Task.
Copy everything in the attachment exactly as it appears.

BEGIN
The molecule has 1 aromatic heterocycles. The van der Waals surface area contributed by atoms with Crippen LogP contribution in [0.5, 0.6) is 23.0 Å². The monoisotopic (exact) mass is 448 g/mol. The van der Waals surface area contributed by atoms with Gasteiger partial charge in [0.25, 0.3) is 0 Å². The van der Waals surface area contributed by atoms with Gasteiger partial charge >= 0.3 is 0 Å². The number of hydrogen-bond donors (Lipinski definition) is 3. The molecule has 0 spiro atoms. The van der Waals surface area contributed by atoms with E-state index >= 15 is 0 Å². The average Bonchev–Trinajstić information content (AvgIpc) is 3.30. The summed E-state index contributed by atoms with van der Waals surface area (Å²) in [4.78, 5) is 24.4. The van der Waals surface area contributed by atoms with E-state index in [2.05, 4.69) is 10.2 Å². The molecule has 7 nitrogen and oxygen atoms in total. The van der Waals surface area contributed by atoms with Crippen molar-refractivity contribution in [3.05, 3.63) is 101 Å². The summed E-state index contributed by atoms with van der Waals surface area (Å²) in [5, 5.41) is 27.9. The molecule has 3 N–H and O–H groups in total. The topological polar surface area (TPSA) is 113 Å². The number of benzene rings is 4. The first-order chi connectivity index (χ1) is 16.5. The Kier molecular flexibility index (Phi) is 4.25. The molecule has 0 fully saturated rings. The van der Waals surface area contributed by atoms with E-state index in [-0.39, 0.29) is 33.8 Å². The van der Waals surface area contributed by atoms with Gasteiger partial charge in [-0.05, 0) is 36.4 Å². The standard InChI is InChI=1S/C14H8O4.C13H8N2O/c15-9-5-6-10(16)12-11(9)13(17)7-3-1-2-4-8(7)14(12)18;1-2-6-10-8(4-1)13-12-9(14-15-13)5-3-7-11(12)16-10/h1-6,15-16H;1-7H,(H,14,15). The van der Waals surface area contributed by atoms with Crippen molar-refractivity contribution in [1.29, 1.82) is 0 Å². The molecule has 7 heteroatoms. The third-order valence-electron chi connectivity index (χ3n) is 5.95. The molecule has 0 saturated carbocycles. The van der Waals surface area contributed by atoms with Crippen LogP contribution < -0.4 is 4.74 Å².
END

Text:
The molecule has 1 aromatic heterocycles. The van der Waals surface area contributed by atoms with Crippen LogP contribution in [0.5, 0.6) is 23.0 Å². The monoisotopic (exact) mass is 448 g/mol. The van der Waals surface area contributed by atoms with Gasteiger partial charge in [0.25, 0.3) is 0 Å². The van der Waals surface area contributed by atoms with Gasteiger partial charge >= 0.3 is 0 Å². The number of hydrogen-bond donors (Lipinski definition) is 3. The molecule has 0 spiro atoms. The van der Waals surface area contributed by atoms with E-state index >= 15 is 0 Å². The average Bonchev–Trinajstić information content (AvgIpc) is 3.30. The summed E-state index contributed by atoms with van der Waals surface area (Å²) in [4.78, 5) is 24.4. The van der Waals surface area contributed by atoms with E-state index in [2.05, 4.69) is 10.2 Å². The molecule has 7 nitrogen and oxygen atoms in total. The van der Waals surface area contributed by atoms with Crippen molar-refractivity contribution in [3.05, 3.63) is 101 Å². The summed E-state index contributed by atoms with van der Waals surface area (Å²) in [5, 5.41) is 27.9. The molecule has 3 N–H and O–H groups in total. The topological polar surface area (TPSA) is 113 Å². The number of benzene rings is 4. The first-order chi connectivity index (χ1) is 16.5. The Kier molecular flexibility index (Phi) is 4.25. The molecule has 0 fully saturated rings. The van der Waals surface area contributed by atoms with E-state index in [-0.39, 0.29) is 33.8 Å². The van der Waals surface area contributed by atoms with Gasteiger partial charge in [-0.05, 0) is 36.4 Å². The standard InChI is InChI=1S/C14H8O4.C13H8N2O/c15-9-5-6-10(16)12-11(9)13(17)7-3-1-2-4-8(7)14(12)18;1-2-6-10-8(4-1)13-12-9(14-15-13)5-3-7-11(12)16-10/h1-6,15-16H;1-7H,(H,14,15). The van der Waals surface area contributed by atoms with Crippen molar-refractivity contribution in [1.29, 1.82) is 0 Å². The molecule has 7 heteroatoms. The third-order valence-electron chi connectivity index (χ3n) is 5.95. The molecule has 0 saturated carbocycles. The van der Waals surface area contributed by atoms with Crippen LogP contribution < -0.4 is 4.74 Å².